Fran performs each element of a song and conveys every strand of a narrative through her beautiful voice and thoughtful stage presence - this was particularly the case with songs from SOME LUCK including Candle Burning 'a song for insomniacs' and When A Love Crows Cold "a happy melody with a sad ending." The title track Some Luck, showed a darker, seductive side to Fran as she sang 'I like everything about you' but warned 'You can't do everything you want to, You're gonna need some luck'. Fran McGillivray and Mike Burke have been writing and performing since the 70s and I hope the band will continue going strong. Don't miss the chance to see them live - this is a band whose dedicated live performance and varying musical influences will cater to many a different music lover.

Charlotte Taylor

Review - Broadstairs Blues Bash 24th February 2013

from Blues in Britain Magazine

This is the fifth year of Broadstairs Blues Bash Festival and it was always going to be a good one. Forty bands around the town and the fabulous Blues Band on the main stage. All this together with the wonderful retro charm of Broadstairs itself.

The last night of the festival was not calm. The waves raged against the harbour walls and the wind was icy but inside the Tartar Frigate there was a warmth and air of expectancy as Fran McGillivray and Mike Burke set up their equipment. I was early- too early but last year I only caught a glimpse of this duo and I was determined to catch their whole set. They didn't disappoint kicking off with "Don't wait up" one of their own songs and then sliding into "Make Me Down A Pallet On Your Floor". They went on to play their own versions of blues standards which they mixed in with their own compositions. Stand out performances for me was the thrilling Little Walter song "Blues with a Feeling" in which Mike really stretched out, the spiritual "Wayfaring Stranger", and "Sitting on Top of the World" Fran said that much of the material that night would be on their new CD which she promised would be available in the summer.

Fran was wearing her black and yellow tee-shirt which she jokingly referred to as her "Wasp Outfit" but actually she performs more like a honey bee. Workmanlike and sure in her bass playing with a honey voice which can change to a powerful urgency in a moment. I could also see many eyes focused on Mike’s guitar playing which is so rooted in the acoustic finger picking style of the Delta blues greats but also uses the rhythmic foot tapping power of a modern Steve Cropper.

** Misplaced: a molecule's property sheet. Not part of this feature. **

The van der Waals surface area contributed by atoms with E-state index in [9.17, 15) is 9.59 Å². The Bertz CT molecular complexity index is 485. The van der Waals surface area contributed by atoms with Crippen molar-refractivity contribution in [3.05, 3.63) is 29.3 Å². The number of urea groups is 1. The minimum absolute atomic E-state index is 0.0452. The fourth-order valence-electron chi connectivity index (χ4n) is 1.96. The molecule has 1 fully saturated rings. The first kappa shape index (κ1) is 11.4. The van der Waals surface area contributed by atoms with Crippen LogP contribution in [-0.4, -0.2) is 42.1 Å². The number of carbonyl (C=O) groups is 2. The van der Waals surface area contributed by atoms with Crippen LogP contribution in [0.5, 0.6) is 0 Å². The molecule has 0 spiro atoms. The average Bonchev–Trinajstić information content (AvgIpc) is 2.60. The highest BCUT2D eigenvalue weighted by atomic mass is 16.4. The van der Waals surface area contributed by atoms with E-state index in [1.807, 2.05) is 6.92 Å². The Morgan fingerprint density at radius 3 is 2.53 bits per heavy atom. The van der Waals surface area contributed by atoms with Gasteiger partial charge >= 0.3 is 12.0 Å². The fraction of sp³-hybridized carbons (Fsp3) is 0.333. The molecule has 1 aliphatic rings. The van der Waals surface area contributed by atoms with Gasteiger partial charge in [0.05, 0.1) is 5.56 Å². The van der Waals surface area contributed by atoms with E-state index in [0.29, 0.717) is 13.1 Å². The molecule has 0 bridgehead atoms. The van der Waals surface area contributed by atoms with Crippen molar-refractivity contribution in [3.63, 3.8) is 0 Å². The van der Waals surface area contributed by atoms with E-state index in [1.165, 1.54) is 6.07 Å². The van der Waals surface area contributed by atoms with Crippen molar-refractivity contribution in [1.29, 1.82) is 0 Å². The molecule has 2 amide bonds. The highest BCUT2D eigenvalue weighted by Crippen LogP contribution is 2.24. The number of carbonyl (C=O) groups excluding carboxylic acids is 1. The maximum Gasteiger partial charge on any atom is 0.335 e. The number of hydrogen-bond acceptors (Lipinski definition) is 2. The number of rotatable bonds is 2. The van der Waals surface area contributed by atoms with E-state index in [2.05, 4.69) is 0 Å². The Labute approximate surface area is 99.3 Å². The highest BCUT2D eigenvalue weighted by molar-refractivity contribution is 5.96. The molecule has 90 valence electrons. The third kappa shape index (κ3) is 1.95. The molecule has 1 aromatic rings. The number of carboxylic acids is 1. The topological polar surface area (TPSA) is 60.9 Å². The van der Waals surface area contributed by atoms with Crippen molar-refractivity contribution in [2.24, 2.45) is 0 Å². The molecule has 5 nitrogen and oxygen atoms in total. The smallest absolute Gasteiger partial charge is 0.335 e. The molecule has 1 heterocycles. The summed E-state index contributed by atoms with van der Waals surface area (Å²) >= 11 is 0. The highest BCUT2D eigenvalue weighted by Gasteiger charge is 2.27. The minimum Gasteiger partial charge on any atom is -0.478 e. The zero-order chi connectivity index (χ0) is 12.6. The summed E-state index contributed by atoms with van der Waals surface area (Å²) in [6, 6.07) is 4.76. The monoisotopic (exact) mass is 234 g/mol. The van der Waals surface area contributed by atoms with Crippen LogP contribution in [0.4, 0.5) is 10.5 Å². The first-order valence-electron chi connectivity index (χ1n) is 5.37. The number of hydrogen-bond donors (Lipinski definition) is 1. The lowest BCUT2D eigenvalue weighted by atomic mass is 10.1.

This duo are becoming very popular as noted by the number of musicians and venue promoters who had dropped by to catch them. Fran and Mike took me on a musical journey that I didn't want to end. I'll be looking out for their next gig.

Connie O'Connor – Blues in Britain Magazine

Review - Bluesnights @ Dorchester Arts Centre 6th March 2010

from Blues in Britain Magazine

This was a first time visit to Bluesnights for this very talented duo who regaled us with a rich eclectic mix of classic blues, soul and jazz, plus four of their own compositions! Mike used three guitars, two vintage - a Gibson J45 and a Gibson ESI 25 -plus a Chinese-built resonator. Fran played a Fender Jazz bass plus a flute. though her main instrument is her exquisite voice with which she leads in the vocals department. Think Bonnie Raitt meets Rory Block and you get some idea of the quality and range.

A relatively laid-back first set included Louis Armstrong's "Hear Me Talkin' To Ya". probably via Ella Fitzgerald's version. On Mississippi John Hurt's "Make Me A Pallet" they got into a groove with nice bass lines and a well picked guitar solo. One of their own compositions is titled "Researching The Blues" with which they have developed a very interesting idea of looking into the history of blues songs. They then followed with a very crisp arrangement of Little Walters "Blues With A Feeling" with sharp chops on the guitar and busy bass lines - very well done! They ended this set with an up tempo feisty take on Robert Johnson's "Walkin' Blues" - quite powerful and impressive!

The second set began with Big Mama Thornton's "Unlucky Girl'', a rocking blues that was beautifully executed. Then they came up with the goods on Willie Dixon's "Spoonful", played with a slow reverb and plenty of passion, which went down extremely well. The Jimmy Rushing/Count Basie song "I'm Going To Chicago" was very smooth flowing with lovely guitar licks and the bass driving the rhythm. Throughout the evening Mike's slide playing was excellent with just the right amount injected where it fitted best. They performed a melodic version of Leadbelly's "Midnight Special" with harmony vocals on the chorus. There was a good run of songs by female artists - Ella James. Memphis Minnie and Ella Fitzgerald - to whet the appetite and which were greatly appreciated by the crowd. There is always a bit of the 'unknown quantity' factor with an act's first time visit, not knowing what to expect, but these two came across as warm, witty and passionate about their music and won the crowd over particularly on the strength of their musicianship which was exemplary.

They played two encores. Willie Nelson's "Night Life" was beautifully expressive, especially the vocals. "Sitting On Top Of The World" followed; that was simply great r & b. If there were any justice in the fickle world of UK blues and roots music, Burke and McGillivray would by now be household names. With more arts centre style exposure, that prospect can't be too far away.

A thoroughly enjoyable evening - one which will be repeated in the not too distant future.

Lewis A Harris, Blues In Britain magazine